Perverted Justice?

Or is a new law that puts sexual predators in long-term psychiatric lock-up really -- and finally -- justice for perverts?

Steen listed 19 reasons to buttress her opinion that Felix was more likely than not to re-offend, and therefore should face a court hearing under the sexual predator law. She mentioned her own clinical judgment, but relied heavily on actuarial factors from the Hanson/Bussiere study: Felix's age at the time of his offense; his number of offenses; the fact that he wasn't married; and his diagnosis of anti-social personality disorder, not otherwise specified.

She added everything up and said Scott Emerson Felix qualified as a sexually violent predator who was likely to re-offend.

Felix refused to assent to a second interview -- this one with a psychologist named Melvin Macomber. (Felix has a right under the law to make such a refusal.) Macomber read Felix's file and gave a diagnosis that was almost a carbon copy of Steen's.

The State Department of Mental Health sent a notice to the San Francisco District Attorney's Office, stating that a convict who committed qualifying sex crimes had been deemed a predator with a likelihood to re-offend. Once that paper hit the DA's desk, a course was quickly set.

"If you have information that he's more likely than not to re-offend," says Assistant District Attorney Elliot Beckelman, the prosecutor trying the Felix case, "what do you do? You have to file."

There is one unassailable truth about Scott Felix, and it doesn't come from the DSM: He is oftentimes his own worst enemy. In the opening moments of his trial in February, when the jurors had barely warmed their seats, he committed perjury, claiming under oath that a 1977 rape he had committed was consensual. Felix claimed he was wrongly sentenced to juvenile detention. Actually, he said, the women's husband found out she had had sex with Felix, and she cried rape to cover up her infidelity.

Felix thought the records of that 2-decade-old case had been destroyed. But Beckelman found the records. He also found the victim. Felix had to admit to his lie on the stand.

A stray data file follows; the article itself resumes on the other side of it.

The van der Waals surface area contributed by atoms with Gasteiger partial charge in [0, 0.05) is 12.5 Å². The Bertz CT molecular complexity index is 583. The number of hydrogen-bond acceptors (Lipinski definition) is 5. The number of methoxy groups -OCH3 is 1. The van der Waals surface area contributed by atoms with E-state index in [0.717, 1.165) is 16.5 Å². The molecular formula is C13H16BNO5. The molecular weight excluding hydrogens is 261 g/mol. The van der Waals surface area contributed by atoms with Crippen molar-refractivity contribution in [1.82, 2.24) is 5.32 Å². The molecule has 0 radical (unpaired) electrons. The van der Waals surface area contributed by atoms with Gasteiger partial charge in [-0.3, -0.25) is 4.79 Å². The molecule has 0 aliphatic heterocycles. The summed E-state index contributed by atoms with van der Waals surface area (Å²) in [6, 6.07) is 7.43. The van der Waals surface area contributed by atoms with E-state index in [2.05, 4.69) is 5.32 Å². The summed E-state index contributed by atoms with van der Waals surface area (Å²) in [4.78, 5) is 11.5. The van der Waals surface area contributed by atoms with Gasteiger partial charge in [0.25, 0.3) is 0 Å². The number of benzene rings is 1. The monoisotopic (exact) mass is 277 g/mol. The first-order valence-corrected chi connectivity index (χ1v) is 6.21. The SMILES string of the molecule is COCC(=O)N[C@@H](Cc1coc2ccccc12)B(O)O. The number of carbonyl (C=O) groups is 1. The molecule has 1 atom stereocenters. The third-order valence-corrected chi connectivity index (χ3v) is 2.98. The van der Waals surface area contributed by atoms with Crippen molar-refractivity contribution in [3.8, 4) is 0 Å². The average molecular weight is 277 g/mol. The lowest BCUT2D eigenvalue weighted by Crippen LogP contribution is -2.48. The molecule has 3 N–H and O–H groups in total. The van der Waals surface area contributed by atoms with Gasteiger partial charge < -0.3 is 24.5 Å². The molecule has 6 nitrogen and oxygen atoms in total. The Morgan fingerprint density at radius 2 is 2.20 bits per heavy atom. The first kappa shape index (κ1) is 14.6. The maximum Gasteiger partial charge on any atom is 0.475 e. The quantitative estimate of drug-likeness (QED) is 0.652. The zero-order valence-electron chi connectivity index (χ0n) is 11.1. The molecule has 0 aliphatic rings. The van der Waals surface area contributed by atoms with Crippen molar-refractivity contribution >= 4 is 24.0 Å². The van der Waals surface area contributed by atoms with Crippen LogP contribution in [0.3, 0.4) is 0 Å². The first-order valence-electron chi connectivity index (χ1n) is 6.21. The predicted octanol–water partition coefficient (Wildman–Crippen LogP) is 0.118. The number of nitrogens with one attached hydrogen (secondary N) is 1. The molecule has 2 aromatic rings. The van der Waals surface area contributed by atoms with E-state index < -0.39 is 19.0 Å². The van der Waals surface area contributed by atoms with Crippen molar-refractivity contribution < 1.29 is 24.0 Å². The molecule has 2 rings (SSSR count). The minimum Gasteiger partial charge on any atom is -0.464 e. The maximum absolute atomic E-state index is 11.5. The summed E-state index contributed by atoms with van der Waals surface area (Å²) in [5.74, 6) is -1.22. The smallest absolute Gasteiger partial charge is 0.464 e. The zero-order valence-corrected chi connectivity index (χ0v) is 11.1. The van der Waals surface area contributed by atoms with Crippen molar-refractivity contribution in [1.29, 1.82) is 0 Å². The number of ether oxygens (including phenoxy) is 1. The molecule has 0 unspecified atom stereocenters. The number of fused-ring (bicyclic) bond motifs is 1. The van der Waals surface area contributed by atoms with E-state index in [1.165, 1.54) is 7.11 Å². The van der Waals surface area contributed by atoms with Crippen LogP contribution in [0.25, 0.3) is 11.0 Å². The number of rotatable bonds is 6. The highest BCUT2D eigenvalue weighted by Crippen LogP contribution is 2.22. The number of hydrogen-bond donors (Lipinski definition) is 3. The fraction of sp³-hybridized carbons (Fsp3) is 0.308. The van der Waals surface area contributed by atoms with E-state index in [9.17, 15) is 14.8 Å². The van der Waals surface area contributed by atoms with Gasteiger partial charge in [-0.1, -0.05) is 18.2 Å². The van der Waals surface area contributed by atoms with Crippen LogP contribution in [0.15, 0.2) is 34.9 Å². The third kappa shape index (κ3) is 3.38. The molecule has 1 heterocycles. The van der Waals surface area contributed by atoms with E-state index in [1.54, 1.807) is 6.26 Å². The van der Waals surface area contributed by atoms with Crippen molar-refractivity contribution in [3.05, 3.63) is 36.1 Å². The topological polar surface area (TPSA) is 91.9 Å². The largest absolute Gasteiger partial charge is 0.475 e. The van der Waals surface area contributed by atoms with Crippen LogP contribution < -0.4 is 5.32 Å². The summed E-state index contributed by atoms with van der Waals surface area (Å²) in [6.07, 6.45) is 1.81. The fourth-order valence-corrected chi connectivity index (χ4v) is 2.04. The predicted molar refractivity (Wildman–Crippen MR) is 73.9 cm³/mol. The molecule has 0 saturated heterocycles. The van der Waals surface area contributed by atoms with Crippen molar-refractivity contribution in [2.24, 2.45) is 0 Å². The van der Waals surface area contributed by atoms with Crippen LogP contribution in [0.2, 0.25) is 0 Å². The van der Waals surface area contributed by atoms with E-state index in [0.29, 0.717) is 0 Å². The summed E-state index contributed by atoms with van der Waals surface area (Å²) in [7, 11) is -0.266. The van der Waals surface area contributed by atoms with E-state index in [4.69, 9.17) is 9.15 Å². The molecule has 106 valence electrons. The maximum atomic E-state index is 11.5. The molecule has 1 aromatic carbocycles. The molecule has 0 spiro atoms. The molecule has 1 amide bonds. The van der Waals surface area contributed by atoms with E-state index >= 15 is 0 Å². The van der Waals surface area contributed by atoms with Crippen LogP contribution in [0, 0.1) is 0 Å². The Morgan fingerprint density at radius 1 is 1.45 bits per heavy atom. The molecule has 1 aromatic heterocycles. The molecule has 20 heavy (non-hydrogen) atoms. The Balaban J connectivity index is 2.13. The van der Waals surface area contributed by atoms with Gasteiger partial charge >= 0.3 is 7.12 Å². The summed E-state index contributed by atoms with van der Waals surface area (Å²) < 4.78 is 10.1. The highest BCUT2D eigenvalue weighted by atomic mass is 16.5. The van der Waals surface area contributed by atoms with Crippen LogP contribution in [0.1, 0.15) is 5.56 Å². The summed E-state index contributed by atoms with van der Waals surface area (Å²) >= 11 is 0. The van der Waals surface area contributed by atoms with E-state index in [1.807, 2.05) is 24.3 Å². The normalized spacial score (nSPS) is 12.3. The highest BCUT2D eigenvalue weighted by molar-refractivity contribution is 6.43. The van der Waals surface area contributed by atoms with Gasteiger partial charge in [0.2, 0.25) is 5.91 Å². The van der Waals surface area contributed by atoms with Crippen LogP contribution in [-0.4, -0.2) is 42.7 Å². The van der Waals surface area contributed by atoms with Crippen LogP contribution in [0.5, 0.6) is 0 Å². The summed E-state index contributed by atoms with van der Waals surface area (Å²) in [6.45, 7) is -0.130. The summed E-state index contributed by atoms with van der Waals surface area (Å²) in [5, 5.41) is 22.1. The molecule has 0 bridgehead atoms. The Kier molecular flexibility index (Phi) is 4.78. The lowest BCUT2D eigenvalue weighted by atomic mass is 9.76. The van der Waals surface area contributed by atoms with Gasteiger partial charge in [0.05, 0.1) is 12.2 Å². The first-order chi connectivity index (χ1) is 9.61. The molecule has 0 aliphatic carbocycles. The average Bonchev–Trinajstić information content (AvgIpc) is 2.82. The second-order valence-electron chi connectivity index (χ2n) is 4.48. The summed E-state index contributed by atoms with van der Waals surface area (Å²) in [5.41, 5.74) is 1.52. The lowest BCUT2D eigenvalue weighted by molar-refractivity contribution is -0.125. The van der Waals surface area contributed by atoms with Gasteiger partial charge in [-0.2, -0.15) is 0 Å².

But this drama was incidental to the focus of the proceedings. The meat of Felix's 10-day trial was a battle of interpretations. Incidents involving Felix were presented to the jury as either innocent and the product of misunderstanding (the defense), or sinister and predatory (the prosecution). The trial became a contest of who could contextualize behavior more successfully -- defense attorney Randy Knox, or prosecutor Elliot Beckelman and his two psychiatrists. Scott Felix's case was indeed fought close to the margins of the Sexually Violent Predator Act.

Here are the things Scott Felix wanted the jury to know: During the time he was on parole -- the better part of 28 months -- he exhibited a lot of positive change and growth. He got a union card as a welder. He worked at other jobs, and only lost them when he went to prison on parole violations related to non-sexual matters. He made friends, some of whom came to testify on his behalf. When he did blow his parole big-time for being drunk in public, he was arrested because he decided to walk rather than drive home drunk. And the next day he reported the incident to his parole officer, and made appointments immediately for substance-abuse counseling. He had two monogamous relationships with women. He participated in anger-management therapy. He went to Alcoholics Anonymous and Narcotics Anonymous. His most serious parole violation, a charge of assault, came when he was defending his girlfriend against the lewd advances of another man.

Most of all, Scott Felix wanted jurors to know this: He is not a sexual predator. He is a man who was damaged by a lousy childhood, who has taken responsibility for his "foul, foul acts," and who wants only the opportunity to prove himself.

The prosecution had other points to make. The first way of making them was the Patricia Davis story.

Davis was the supervisor of the Salinas parole office, to which Felix was initially assigned. Felix kept showing up after the parole office was closed -- but before his curfew -- asking for favors like food stamps. Davis perceived Felix as a threat, telling him repeatedly to restrict his visits to office hours. But Felix kept knocking on the parole office window after hours. Eventually, Davis came to feel she was being stalked. She filed a complaint, later downgrading it to harassment, and had Felix moved from her jurisdiction.

In court, prosecutors tried to make the Davis encounters appear predatory. Knox, meanwhile, employed a pain-in-the-ass defense. This wasn't predatory stalking, he said, it was just annoying behavior. He portrayed Felix as an irrepressible child, who sometimes had a hard time obeying orders when it meant that his needs weren't going to be met rapidly.

The next battle for context involved the alleged stalking of a woman named Adrian Griffin. As part of his rehabilitation, Felix needed a resume. He went to a Computer Learning Center and met Griffin, who helped him create a resume on one of the center's computers. She testified that Felix would stare at her and ask personal questions in a too-probing manner. He asked where she lived. He asked where she worked out. He said she reminded him of his mother. "It didn't feel like a friendly conversation," she said in court. "It felt invasive."

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